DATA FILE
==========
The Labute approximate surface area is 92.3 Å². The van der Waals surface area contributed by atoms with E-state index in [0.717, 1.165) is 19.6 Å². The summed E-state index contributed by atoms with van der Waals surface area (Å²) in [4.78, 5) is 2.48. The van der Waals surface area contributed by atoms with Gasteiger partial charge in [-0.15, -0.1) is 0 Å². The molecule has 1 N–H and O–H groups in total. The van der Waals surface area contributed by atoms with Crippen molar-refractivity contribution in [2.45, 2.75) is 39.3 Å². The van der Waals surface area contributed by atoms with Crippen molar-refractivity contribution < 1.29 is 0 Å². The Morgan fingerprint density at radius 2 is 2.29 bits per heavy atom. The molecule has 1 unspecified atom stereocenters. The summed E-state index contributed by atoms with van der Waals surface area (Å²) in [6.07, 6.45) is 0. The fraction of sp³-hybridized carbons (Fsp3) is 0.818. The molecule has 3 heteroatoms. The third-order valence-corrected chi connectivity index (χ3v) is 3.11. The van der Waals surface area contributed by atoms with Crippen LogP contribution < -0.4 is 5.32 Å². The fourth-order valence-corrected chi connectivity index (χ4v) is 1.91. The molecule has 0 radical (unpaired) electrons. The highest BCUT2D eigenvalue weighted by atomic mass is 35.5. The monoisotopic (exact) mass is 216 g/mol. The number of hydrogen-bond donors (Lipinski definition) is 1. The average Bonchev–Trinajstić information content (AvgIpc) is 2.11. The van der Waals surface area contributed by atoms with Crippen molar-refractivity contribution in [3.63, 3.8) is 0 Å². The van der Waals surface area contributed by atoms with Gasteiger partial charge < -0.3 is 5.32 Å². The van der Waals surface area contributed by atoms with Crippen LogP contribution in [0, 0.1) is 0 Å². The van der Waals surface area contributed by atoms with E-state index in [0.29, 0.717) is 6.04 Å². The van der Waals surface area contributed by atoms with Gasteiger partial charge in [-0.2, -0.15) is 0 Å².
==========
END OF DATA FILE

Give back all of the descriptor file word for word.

The Labute approximate surface area is 92.3 Å². The van der Waals surface area contributed by atoms with E-state index in [0.717, 1.165) is 19.6 Å². The summed E-state index contributed by atoms with van der Waals surface area (Å²) in [4.78, 5) is 2.48. The van der Waals surface area contributed by atoms with Gasteiger partial charge in [-0.15, -0.1) is 0 Å². The molecule has 1 N–H and O–H groups in total. The van der Waals surface area contributed by atoms with Crippen molar-refractivity contribution in [2.45, 2.75) is 39.3 Å². The van der Waals surface area contributed by atoms with Crippen molar-refractivity contribution < 1.29 is 0 Å². The Morgan fingerprint density at radius 2 is 2.29 bits per heavy atom. The molecule has 1 unspecified atom stereocenters. The summed E-state index contributed by atoms with van der Waals surface area (Å²) in [6.07, 6.45) is 0. The fraction of sp³-hybridized carbons (Fsp3) is 0.818. The molecule has 3 heteroatoms. The third-order valence-corrected chi connectivity index (χ3v) is 3.11. The van der Waals surface area contributed by atoms with Crippen LogP contribution < -0.4 is 5.32 Å². The fourth-order valence-corrected chi connectivity index (χ4v) is 1.91. The molecule has 0 radical (unpaired) electrons. The highest BCUT2D eigenvalue weighted by atomic mass is 35.5. The monoisotopic (exact) mass is 216 g/mol. The number of hydrogen-bond donors (Lipinski definition) is 1. The average Bonchev–Trinajstić information content (AvgIpc) is 2.11. The van der Waals surface area contributed by atoms with Crippen molar-refractivity contribution in [3.63, 3.8) is 0 Å². The van der Waals surface area contributed by atoms with Gasteiger partial charge < -0.3 is 5.32 Å². The van der Waals surface area contributed by atoms with Crippen LogP contribution in [0, 0.1) is 0 Å². The van der Waals surface area contributed by atoms with E-state index in [0.29, 0.717) is 6.04 Å². The van der Waals surface area contributed by atoms with Gasteiger partial charge in [-0.2, -0.15) is 0 Å².